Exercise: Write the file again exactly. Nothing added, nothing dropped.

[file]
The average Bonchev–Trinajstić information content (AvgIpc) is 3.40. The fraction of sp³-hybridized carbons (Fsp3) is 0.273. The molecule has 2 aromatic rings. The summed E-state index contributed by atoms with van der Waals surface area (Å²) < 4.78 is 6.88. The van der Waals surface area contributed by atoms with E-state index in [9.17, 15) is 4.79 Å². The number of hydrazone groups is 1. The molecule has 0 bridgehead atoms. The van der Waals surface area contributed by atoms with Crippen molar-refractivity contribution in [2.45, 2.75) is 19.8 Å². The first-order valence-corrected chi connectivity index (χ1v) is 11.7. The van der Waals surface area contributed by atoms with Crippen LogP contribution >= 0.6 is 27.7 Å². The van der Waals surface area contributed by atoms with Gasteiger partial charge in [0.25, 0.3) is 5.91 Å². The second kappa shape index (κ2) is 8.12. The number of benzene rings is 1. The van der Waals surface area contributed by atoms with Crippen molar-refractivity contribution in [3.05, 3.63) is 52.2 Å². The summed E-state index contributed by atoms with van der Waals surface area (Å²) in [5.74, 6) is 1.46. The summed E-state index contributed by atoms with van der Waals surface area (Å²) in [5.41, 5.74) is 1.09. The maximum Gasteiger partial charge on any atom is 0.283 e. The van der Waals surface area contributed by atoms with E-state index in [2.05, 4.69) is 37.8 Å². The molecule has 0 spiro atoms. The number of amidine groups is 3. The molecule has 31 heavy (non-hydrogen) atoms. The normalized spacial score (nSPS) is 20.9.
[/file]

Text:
The average Bonchev–Trinajstić information content (AvgIpc) is 3.40. The fraction of sp³-hybridized carbons (Fsp3) is 0.273. The molecule has 2 aromatic rings. The summed E-state index contributed by atoms with van der Waals surface area (Å²) < 4.78 is 6.88. The van der Waals surface area contributed by atoms with E-state index in [9.17, 15) is 4.79 Å². The number of hydrazone groups is 1. The molecule has 0 bridgehead atoms. The van der Waals surface area contributed by atoms with Crippen molar-refractivity contribution in [2.45, 2.75) is 19.8 Å². The first-order valence-corrected chi connectivity index (χ1v) is 11.7. The van der Waals surface area contributed by atoms with Crippen LogP contribution >= 0.6 is 27.7 Å². The van der Waals surface area contributed by atoms with Gasteiger partial charge in [0.25, 0.3) is 5.91 Å². The second kappa shape index (κ2) is 8.12. The number of benzene rings is 1. The van der Waals surface area contributed by atoms with Crippen molar-refractivity contribution in [3.05, 3.63) is 52.2 Å². The summed E-state index contributed by atoms with van der Waals surface area (Å²) in [5.74, 6) is 1.46. The summed E-state index contributed by atoms with van der Waals surface area (Å²) in [5.41, 5.74) is 1.09. The maximum Gasteiger partial charge on any atom is 0.283 e. The van der Waals surface area contributed by atoms with E-state index in [2.05, 4.69) is 37.8 Å². The molecule has 0 spiro atoms. The number of amidine groups is 3. The molecule has 31 heavy (non-hydrogen) atoms. The normalized spacial score (nSPS) is 20.9.